Trump Plaza Hotel and Casino has withdrawn layoff notices just days after warnings went out that more than 1,400 employees could lose their jobs in the property’s transition to new ownership, a state agency said.
Officials said earlier this week that the notices were a legal formality in advance of Trump Plaza’s pending $20 million sale to the California-based Meruelo Group.
However, Trump Plaza later made the request to have the layoff warnings removed from the New Jersey Department of Labor’s website, agency spokeswoman Kerri Gatling said.
“This happens occasionally. Any one of a number of factors could be the reason, i.e., a premature WARN date, the number of employees impacted may have changed, the sale may happen later than originally expected, etc.,” Gatling said.
Layoff notices affecting 1,434 Trump Plaza workers were filed March 8 to comply with the Worker Adjustment and Retraining Notification Act, or WARN Act. Under WARN, employers must provide 60 days’ advance notice of plant closings and mass layoffs. Trump Plaza’s notices said the workers may lose their jobs effective May 10.
Trump attorney John Donnelly did not immediately respond to messages Friday seeking comment about why the notices were withdrawn. On Tuesday, he told The Press of Atlantic City that Trump did not issue the notices, but declined to say who did.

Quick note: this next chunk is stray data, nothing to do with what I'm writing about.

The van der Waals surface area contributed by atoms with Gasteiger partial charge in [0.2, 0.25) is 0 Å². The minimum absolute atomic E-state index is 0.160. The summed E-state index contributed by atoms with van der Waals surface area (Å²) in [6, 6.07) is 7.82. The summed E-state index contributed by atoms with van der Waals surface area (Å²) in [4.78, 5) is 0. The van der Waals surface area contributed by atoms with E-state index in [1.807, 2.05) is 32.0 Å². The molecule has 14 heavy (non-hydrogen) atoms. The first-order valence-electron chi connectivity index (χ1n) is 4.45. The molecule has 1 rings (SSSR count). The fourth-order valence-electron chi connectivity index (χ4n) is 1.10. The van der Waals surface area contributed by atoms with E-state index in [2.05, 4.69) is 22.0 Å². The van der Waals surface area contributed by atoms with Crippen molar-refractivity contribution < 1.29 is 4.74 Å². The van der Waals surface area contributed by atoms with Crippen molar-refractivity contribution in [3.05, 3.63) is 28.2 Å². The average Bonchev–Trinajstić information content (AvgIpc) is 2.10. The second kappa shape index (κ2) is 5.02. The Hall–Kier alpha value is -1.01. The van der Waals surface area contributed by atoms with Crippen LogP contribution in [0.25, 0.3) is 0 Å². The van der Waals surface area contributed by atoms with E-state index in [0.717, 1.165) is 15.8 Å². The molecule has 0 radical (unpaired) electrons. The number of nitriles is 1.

Xavier Gutierrez, president and chief investment officer of the Meruelo Group, said his company was not responsible for the layoff warnings. He indicated that only Trump, as the casino’s current owner, was allowed by law to file the notices.
The Meruelo Group is expected to complete Trump Plaza’s purchase in May. Gutierrez said a “substantial number” of the casino’s existing employees will be retained by Meruelo.
Other casinos have filed WARN notices as a formality in advance of their sales. Atlantic Club Casino Hotel warned in January that 1,729 workers may lose their jobs as part of the casino’s pending sale to the parent company of online global gambling giant PokerStars. However, Atlantic Club said no job cuts are actually planned in the change of ownership.
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